Can these big miners actually pull off their IPOs?
Three Chinese ASIC manufacturers (Bitmain, Canaan, and ebang) are preparing for public offerings. As the price of bitcoin rocketed upwards in the past year, ASIC manufacturers (who make specialized servers meant for mining coins) reaped billions of dollars of profits.
Now these manufacturers are turning to the public equity markets for further expansion. What would the cryptocurrency scene look like if large miners were even better capitalized? Will the new flood of hashpower make ASIC-resistance completely futile? And more meaningfully: which projects will survive when all networks are infested ASICs?
"Meanwhile, the document also offers a glimpse into the firm's financial health. According to a financial statement included as part of the IPO filing, Canaan raised 1.3 billion yuan ($204 million) in revenue in 2017 alone, marking 3,000 percent year-on-year growth compared with 2016."
Bitcoin, more than anything, is a bet *against something*. It's a bet against the status quo, inflationary and repressive monetary regimes. And it's a bet on the secular decline in power of the USD.— Brendan Bernstein (@BMBernstein) May 21, 2018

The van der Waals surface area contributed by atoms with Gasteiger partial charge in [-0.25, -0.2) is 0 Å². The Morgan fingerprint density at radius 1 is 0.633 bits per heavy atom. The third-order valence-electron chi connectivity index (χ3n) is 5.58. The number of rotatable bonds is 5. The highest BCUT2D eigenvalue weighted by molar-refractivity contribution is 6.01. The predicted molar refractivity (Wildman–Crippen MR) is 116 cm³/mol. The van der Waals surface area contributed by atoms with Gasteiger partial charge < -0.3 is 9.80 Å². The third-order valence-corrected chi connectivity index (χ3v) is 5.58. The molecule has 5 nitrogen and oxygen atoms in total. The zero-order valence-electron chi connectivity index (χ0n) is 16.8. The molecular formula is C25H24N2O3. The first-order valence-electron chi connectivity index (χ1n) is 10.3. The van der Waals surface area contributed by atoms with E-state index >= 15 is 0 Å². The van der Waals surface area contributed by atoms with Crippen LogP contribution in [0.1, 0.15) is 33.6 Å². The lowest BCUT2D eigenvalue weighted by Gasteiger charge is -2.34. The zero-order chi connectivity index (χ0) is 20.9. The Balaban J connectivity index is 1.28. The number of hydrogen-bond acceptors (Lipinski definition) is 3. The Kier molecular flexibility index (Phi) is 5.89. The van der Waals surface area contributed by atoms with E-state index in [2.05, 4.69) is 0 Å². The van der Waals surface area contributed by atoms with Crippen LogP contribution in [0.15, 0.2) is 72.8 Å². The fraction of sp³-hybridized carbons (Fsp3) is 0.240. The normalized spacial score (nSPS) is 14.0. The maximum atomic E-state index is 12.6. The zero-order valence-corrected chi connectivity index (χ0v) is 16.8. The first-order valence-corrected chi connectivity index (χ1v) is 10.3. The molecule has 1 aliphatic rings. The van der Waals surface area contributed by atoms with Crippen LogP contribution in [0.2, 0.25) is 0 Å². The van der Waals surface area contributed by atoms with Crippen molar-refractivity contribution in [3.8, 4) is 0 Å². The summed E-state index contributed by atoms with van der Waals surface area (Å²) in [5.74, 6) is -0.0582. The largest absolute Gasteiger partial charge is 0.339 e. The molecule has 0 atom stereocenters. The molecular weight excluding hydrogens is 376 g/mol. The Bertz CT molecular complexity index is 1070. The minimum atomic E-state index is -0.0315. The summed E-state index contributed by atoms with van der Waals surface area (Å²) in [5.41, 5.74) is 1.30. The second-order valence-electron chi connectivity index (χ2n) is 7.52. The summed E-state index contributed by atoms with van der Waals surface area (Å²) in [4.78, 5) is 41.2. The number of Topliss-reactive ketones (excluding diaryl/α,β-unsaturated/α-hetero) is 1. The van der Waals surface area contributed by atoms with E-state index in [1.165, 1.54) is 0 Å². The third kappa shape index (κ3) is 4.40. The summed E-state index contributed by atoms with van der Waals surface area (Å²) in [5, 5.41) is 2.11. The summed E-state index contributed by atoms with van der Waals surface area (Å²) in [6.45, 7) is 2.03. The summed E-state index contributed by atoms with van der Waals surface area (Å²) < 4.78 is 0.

Buying Bitcoin is a put on the USD.
"Interestingly though, once we depart from a strong centralized authority, strong assurances might only be possible at the other end of the spectrum: via highly decentralized networks. The middle ground — quasi-decentralized networks — will likely be co-opted by economic and social pressures in such a way that they present an inferior option (weak assurances) relative to both centralized and highly decentralized alternatives."
There's too much love for the Quantity Theory of Money (QTM) in cryptoland.— Qiao Wang (@QWQiao) May 21, 2018
Investors cite QTM to predict that high velocity coins will be worthless.
Stablecoin projects use QTM as a theoretical foundation for monetary control.
But here's why QTM is utterly useless.
"Let’s consider what the commons dilemmas have looked like in the cyber world. Storage, bandwidth, and computation are the three basic infrastructural needs of the electronic universe. And rather than entering into a social contract with Uncle Sam directly, cyber citizens have entered into social contracts (otherwise known as Terms of Service) with the Big Four."
Technical & Updates
hope anyone running a lightning node knows they need to be gdpr compliant— Mark Wilcox (@mwilcox) May 20, 2018